Mergers or acquisitions frequently result in a workforce separation event. Most mergers or acquisitions are initiated by a desire to gain efficiencies by combining two entities. As part of the merger integration process, management teams need to evaluate employees from each organization and determine who to retain and who to separate.
The separation process around M&A often is subject to different legal restrictions in each geography. For example, the European Works Councils require management teams to make decisions on positions without knowledge of the individual. In the US, the WARN act requires employers to notify workers of separation decisions 60 days in advance if a certain number of employees are effected in a geographical area.
Often the reduction in force decisions and requirements slow M&A progress to a halt, delaying joint operations and negatively impacting post-merger success. If business rules, contracts and regulations are not followed, the process could expose the entity to significant legal risk.
Done right, with full information and consistent processes, the integration can proceed without incident and can add immense value to the post-merger organization.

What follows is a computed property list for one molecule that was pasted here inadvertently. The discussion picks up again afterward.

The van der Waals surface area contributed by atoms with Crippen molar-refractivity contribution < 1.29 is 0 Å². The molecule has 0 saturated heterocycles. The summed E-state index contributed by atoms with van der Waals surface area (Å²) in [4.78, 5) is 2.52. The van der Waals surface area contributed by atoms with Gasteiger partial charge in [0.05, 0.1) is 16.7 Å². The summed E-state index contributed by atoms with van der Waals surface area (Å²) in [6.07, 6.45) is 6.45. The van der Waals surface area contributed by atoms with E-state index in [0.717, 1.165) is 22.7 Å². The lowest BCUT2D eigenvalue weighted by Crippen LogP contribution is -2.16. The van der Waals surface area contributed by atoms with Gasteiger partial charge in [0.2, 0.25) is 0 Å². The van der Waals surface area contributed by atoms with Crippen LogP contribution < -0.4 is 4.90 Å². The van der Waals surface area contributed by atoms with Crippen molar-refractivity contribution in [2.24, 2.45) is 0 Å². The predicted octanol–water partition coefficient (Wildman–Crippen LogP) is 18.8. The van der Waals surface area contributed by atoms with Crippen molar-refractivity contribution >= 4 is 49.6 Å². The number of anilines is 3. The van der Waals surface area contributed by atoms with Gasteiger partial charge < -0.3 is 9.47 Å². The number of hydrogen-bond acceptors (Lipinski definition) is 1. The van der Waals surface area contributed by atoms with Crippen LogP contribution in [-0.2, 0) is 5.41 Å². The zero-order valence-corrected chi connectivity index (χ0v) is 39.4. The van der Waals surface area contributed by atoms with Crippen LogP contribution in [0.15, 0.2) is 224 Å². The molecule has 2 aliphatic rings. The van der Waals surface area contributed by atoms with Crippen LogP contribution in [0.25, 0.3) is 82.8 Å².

Ongoing alignment with business goals
Iconic business leader Jack Welch popularized a "forced ranking" system of performance management in which low performers are continuously managed out. "An effective performance appraisal system, he said, relies not only on honest feedback but also on meaningful differentiation among employees. At GE, he put these principles into action by implementing a forced ranking system that divided employees into three distinct segments: the top 20 percent of performers, the middle 70 percent, and the bottom 10 percent.
According to Welch, "You should take the top 20 percent of your employees and make them feel loved," Welch advised. "Take the middle 70 percent and tell them what they need to do to get into the top 20 percent." Managing out the bottom 10 percent of performers is necessary not only for the organization's continued success but also for the sake of employees affected by the rigorous appraisal system. "People need to know where they stand," Welch said. "Failing to differentiate among employees—and holding on to bottom-tier performers—is actually the cruelest form of management there is."
For organizations managing to a forced ranking system, managing reductions in force is part of business as usual. They not only need a uniformly used talent management system, but also sound processes for making decisions and managing transitions out of the organization. Technology such as the HumanConcepts Transition Manager
 See also
- Types of Reductions in Force
- Reduction in Force Best Practices for Employers
- Technology Support for the Separation Process
- Reductions in Force: Key Things to Keep in Mind
- "Business Definition for: Offshoring" BNET Business Dictionary
- "Extreme Completes Reorganization to Streamline Operations: Bob L. Corey Appointed Acting CEO". 2009. Extreme Networks, Inc.
- "Create Candor in the Workplace, Says Jack Welch" Stanford GSB News. 2005. Stanford Graduate School of Business.